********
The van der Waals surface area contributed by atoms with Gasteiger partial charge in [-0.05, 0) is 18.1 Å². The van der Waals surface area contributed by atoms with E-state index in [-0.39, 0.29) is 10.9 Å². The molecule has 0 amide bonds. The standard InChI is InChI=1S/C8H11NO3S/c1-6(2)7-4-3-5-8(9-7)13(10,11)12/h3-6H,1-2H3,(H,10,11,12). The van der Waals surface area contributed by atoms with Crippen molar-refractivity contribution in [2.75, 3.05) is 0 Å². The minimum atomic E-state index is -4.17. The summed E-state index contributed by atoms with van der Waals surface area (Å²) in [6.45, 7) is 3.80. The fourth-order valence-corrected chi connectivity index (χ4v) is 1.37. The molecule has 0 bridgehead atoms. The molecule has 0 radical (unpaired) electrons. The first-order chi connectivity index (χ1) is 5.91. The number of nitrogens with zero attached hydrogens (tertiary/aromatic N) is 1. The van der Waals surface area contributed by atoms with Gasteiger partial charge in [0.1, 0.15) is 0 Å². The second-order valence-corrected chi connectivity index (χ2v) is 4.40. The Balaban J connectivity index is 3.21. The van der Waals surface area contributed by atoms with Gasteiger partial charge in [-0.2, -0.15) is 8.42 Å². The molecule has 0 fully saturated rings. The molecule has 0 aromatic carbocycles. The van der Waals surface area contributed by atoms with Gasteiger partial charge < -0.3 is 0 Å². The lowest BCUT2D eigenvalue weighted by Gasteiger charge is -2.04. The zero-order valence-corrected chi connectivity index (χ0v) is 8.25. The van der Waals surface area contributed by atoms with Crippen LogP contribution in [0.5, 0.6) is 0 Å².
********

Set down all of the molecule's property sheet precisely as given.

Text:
The van der Waals surface area contributed by atoms with Gasteiger partial charge in [-0.05, 0) is 18.1 Å². The van der Waals surface area contributed by atoms with E-state index in [-0.39, 0.29) is 10.9 Å². The molecule has 0 amide bonds. The standard InChI is InChI=1S/C8H11NO3S/c1-6(2)7-4-3-5-8(9-7)13(10,11)12/h3-6H,1-2H3,(H,10,11,12). The van der Waals surface area contributed by atoms with Crippen molar-refractivity contribution in [2.75, 3.05) is 0 Å². The minimum atomic E-state index is -4.17. The summed E-state index contributed by atoms with van der Waals surface area (Å²) in [6.45, 7) is 3.80. The fourth-order valence-corrected chi connectivity index (χ4v) is 1.37. The molecule has 0 bridgehead atoms. The molecule has 0 radical (unpaired) electrons. The first-order chi connectivity index (χ1) is 5.91. The number of nitrogens with zero attached hydrogens (tertiary/aromatic N) is 1. The van der Waals surface area contributed by atoms with Gasteiger partial charge in [0.1, 0.15) is 0 Å². The second-order valence-corrected chi connectivity index (χ2v) is 4.40. The Balaban J connectivity index is 3.21. The van der Waals surface area contributed by atoms with Gasteiger partial charge in [-0.2, -0.15) is 8.42 Å². The molecule has 0 fully saturated rings. The molecule has 0 aromatic carbocycles. The van der Waals surface area contributed by atoms with Gasteiger partial charge < -0.3 is 0 Å². The lowest BCUT2D eigenvalue weighted by Gasteiger charge is -2.04. The zero-order valence-corrected chi connectivity index (χ0v) is 8.25. The van der Waals surface area contributed by atoms with Crippen LogP contribution in [0.5, 0.6) is 0 Å².